Eating iced fruits and blowing air conditioning have become the most comfortable leisure way in summer in the eyes of many people! However, many people will be discouraged by the cumbersome steps of washing fruits, peeling and cutting. Fruit store merchants saw this huge business opportunity and launched”fruit cutting” one after another. Convenient and fast, with appropriate portions and rich varieties, it’s hard not to be excited. Today, let the expert team of Jiangxi market supervision bureau talk with you about the two or three things of fruit cutting.
Can the mouldy part of the fruit be eaten
Recently, it was revealed that fruit stores cut moldy and rotten fruits and then made fruit cuts. This move not only”seeks wealth”, but also endangers the health of consumers. Fruit spoilage is mostly due to the growth and reproduction of mold, and some mold will produce mycotoxins. Mold is a kind of fungus, which is characterized by developed mycelium and no large fruiting body. After the moldy and rotten parts are removed, the parts that look normal may still contain mycelium. Apples, hawthorn, pears, tomatoes, etc. are easily polluted by patulin, which can cause gastrointestinal dysfunction and edema and bleeding of various organs in animals. Therefore, when the fruit is found to have mildew, it is not edible.
Can I eat the long-standing fruit slices
On the other hand, some businesses’ fruit cuts are often placed for several hours or even longer after they are made. So, can you eat it safely after long-term fruit cutting? The answer is not recommended. When the fruit is cut into small pieces or peeled off, it loses the protection of the peel. At the same time, the contact area with the outside world increases, and it is more likely to be polluted by microorganisms. Even if the fruit is cut with fresh-keeping film, it can not completely inhibit the pollution and reproduction of microorganisms. Even because the fresh-keeping film is sealed, the heat generated by fruit respiration is not easy to escape, and it is easier to reach the temperature conducive to microbial reproduction. Therefore, try to buy fresh cut fruits and eat them as soon as possible.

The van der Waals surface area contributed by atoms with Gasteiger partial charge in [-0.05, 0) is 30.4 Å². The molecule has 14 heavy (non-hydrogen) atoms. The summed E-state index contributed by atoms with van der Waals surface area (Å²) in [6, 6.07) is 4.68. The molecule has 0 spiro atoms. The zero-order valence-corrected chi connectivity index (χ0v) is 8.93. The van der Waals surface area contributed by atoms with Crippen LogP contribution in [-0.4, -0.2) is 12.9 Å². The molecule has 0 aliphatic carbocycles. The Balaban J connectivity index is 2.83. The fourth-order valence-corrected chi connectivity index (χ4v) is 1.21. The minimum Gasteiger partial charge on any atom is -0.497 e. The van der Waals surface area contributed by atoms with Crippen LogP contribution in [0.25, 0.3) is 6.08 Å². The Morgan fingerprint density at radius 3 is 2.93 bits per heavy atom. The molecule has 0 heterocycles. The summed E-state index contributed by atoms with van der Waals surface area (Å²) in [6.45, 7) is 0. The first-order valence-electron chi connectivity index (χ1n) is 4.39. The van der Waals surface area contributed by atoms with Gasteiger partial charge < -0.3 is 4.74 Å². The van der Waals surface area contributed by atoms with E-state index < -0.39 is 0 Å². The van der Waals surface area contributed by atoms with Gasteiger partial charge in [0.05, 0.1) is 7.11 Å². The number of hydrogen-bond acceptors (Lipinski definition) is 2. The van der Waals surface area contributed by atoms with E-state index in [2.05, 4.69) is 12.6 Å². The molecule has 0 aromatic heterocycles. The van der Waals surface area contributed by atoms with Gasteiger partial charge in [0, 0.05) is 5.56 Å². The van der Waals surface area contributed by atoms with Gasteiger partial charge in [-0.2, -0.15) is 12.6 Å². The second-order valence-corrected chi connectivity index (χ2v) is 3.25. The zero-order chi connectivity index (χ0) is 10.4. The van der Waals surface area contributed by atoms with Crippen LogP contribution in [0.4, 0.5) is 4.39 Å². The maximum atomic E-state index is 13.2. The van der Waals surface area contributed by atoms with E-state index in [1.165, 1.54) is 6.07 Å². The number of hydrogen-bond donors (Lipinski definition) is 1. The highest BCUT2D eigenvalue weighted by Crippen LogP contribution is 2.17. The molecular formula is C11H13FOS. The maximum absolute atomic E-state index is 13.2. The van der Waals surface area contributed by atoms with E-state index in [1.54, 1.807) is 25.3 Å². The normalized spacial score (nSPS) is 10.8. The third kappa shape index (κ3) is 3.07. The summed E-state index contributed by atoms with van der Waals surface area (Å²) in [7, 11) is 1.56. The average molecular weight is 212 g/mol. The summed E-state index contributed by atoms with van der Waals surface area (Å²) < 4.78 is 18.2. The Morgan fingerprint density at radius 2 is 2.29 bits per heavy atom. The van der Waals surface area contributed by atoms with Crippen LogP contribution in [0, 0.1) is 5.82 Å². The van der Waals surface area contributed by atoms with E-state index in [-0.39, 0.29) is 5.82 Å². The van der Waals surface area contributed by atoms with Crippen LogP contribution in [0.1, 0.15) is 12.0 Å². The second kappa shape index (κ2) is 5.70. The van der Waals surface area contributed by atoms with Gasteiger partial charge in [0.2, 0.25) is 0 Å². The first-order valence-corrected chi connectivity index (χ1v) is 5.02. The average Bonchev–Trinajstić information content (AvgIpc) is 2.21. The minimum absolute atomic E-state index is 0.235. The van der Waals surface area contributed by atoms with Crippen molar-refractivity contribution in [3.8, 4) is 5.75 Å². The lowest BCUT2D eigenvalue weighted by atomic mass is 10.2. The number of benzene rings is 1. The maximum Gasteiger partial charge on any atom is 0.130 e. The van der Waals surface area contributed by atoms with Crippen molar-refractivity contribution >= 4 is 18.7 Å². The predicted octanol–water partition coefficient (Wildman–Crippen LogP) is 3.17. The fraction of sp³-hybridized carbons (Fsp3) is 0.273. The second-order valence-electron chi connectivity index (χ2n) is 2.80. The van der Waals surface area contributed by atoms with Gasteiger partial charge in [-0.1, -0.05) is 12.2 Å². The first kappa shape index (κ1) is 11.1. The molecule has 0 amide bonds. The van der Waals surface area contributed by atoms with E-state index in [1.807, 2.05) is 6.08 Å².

Nutrition problems of fruit cutting
Many consumers choose fruit slices not only because they are ready to eat to meet the needs of modern fast-paced life, but also because they can match a variety of fruits freely and supplement a variety of vitamins, minerals and other nutrients. Will the nutrition of fruit cutting change compared with the whole fruit? The inside of the uncut fruit is protected from the influence of oxygen and light, but after the fruit is cut, the internal nutrients that are easy to be oxidized, such as vitamin C, vitamin E, polyphenols, etc., may be destroyed. And during the storage process, due to high temperature or humidity, it will also lead to accelerated metabolic reactions in the internal tissues of fruits and further consumption of nutrients.
1. Pay attention to the choice of stores when buying fruit cuts. If there is no clear fresh cutting operation area and flow management desk in the store, and the sanitary environment is poor, try to avoid buying fruit cuts. In addition, it is not recommended to buy fruit cutting from mobile stalls where sanitation cannot be guaranteed.
2. When buying fruit cutting, you should pay attention to whether the knife and cutting board after cutting the fruit are cleaned in time. Fruit juice is rich in sugar, and these appliances are easy to get stained with sugar to breed bacteria.
3. If the color of the fruit block is oxidized and blackened, the pulp is wilting and soft, the fruit plate oozes juice, or the smell of alcohol is found, it indicates that the fruit itself is not fresh or the cutting time is long, so it is not recommended to buy.
4. It is suggested that after choosing the fruit by yourself in the fruit store, let the store handle it on site and eat it as soon as possible after purchase.
Source:food sampling Department of the Provincial Bureau
Author:Food Inspection and Testing Institute of Nanchang University Food College provincial inspection and testing certification General Institute